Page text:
AI-Assisted Writing: Concerns, Benefits, and Ethics
Artificial Intelligence, or AI, crept swiftly into classrooms in spring 2023, although concerns with AI started much earlier in other contexts. For example, the artistic community began pushing back on auto-generated creations much sooner ( see this article from The New York Times). Now that this technology has found its way readily into the hands of young people, what does this mean for writing instruction?
This blog post explores the concerns, benefits (if any), and ethics of AI in the classroom, with some practical steps teachers can take to seize this opportunity to engage their students even more.
The Value of Voice
First and foremost, there is a possibility with AI for a move against mechanical writing. For decades, teachers have contended formulaic and numerical-driven approaches to composition fail to capture the essence of what writing is. While lock-step routines for building blocks of writing might be helpful, there is an artistry and purpose to composing that make this a process of beauty. Now that AI-driven responses are a tap or whisper away, perhaps the presence of this technology is an invitation to (re)consider what counts in writing.
In the early 2010s, the Common Core movement centered around a form critical approach to reading and responding. Students were told to take in the way the author crafted, to focus on what was present on the page, and to leave personal opinions and experiences to the side. This way of reading and responding represents a singular approach to instruction that so often leads to debates with little attention to the benefits that occur on both sides—valuing both the reader and the text. Perhaps the presence of AI might lead to an invitation to conceive of sharing student voices in new ways and at deeper levels, and with authentic purposes.
Voice is a quality that is sought after in writing, and quality in writing elevates responses above the stack of work teachers read. It might be the case that the rise of AI can result in more conversations in classrooms about what strong writing looks like, including the experiences of the author in concert with the mentor text voice who is sharing with the student on the page. Aligning with the pushback that the artistic community shares, the human voice and touch will never be replaced completely by a mechanical infrastructure.
Analysis and Affordances
Phrases like “the rise of AI” might conjure images of Isaac Asimov-inspired worlds and inspire fear of technology, but there is the potential to move from possible problems this technology brings to some very exciting affordances. The first of these is the incredible advances that have been made and are still being made for students with complex communication needs, from those who are nonverbal to those who have difficulty manipulating writing tools. The possibilities that AI-supported tools bring for students who might find reading and writing to be difficult is worth the trouble of mitigating plagiarism.
Additionally, now that students have a ready-made instant-essay builder or short answer response wizard as part of these tools, perhaps it is time to revisit once more what it means to be a composer and critical thinker. From Cliff’s Notes to SparkNotes to the essay-heavy websites that sit behind paywalls, there has been a longstanding trend of ways to skirt the demands of writing instruction for students who wish to explore them.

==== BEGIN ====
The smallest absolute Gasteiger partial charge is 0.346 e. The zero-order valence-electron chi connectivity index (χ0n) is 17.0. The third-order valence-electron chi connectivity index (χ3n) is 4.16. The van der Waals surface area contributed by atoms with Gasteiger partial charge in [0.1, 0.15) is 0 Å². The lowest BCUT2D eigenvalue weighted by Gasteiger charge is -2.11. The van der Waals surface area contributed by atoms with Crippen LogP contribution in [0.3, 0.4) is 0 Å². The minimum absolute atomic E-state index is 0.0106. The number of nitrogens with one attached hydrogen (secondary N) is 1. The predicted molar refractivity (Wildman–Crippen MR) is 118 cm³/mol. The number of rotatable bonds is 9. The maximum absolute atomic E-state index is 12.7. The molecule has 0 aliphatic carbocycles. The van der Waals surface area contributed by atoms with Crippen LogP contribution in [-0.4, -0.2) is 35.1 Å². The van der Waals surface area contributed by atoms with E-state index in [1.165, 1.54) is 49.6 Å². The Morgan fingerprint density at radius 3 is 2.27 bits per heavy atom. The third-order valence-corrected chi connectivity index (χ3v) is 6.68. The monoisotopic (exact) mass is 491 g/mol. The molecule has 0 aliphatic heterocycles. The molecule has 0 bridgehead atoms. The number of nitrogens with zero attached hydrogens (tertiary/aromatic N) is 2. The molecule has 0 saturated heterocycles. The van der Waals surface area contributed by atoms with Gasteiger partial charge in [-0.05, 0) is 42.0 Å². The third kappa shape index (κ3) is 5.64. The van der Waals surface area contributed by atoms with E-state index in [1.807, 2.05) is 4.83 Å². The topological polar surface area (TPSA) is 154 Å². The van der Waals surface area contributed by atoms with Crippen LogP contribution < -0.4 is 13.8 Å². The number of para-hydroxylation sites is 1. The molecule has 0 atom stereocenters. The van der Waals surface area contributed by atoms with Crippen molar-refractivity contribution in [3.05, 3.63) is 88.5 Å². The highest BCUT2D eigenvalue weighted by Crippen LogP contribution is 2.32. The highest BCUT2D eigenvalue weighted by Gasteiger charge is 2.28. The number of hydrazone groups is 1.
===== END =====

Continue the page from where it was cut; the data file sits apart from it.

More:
What about a backward-engineering approach to AI-generated texts that asks students to trace, delineate, or critique the elements of the question that allowed the tools to map a response? What about the possibilities for critique and even creative/artistic response to extend what AI generates? These are potential directions—but, also what about talking with students about their thinking, in the moment and on the spot, as a way of building learning and relationship? Many of these steps are natural moves teachers are taking already, including opportunities for rich classroom discussion.
Expanding on this idea of taking learning a step further, the ethics of AI are a central question to consider. When an educator reads a brilliant piece from a student only to discover it has been copied from some other source, there can be a disheartened sense of frustration. Educators want their students to excel, explore, and find their voices. Teachers can lead discussions about what authentic responses make possible for readers. For example, if writing a summary, students could practice their own skills and then compare their work to AI-generated responses. They might find their words carry more insight than the automatic work of the machine, and teachers can work with students to celebrate the progress they make that expands upon what AI can manage.
Rather than treating plagiarism as the dreaded word and deadly sin of composing, teachers can broaden the conversation to talk about academic integrity, authenticity in authorship, and why writers engage in the act of giving credit to sources in the first place. If nothing else, AI makes the conversation about credibility more relevant.
Teachers can lead discussions of this nature with questions like:
- What does the human writer offer that AI cannot grasp?
- How do we extend our writing and communicating abilities to share meaning and experiences?
- What do the authors we read authentically say to us as human beings about what we encounter in life?
Perhaps, all concerns considered, AI might be an intriguing tool, rather than a source of trouble for instruction—and this may be an opportunity to revisit assumptions about measuring quality in composition.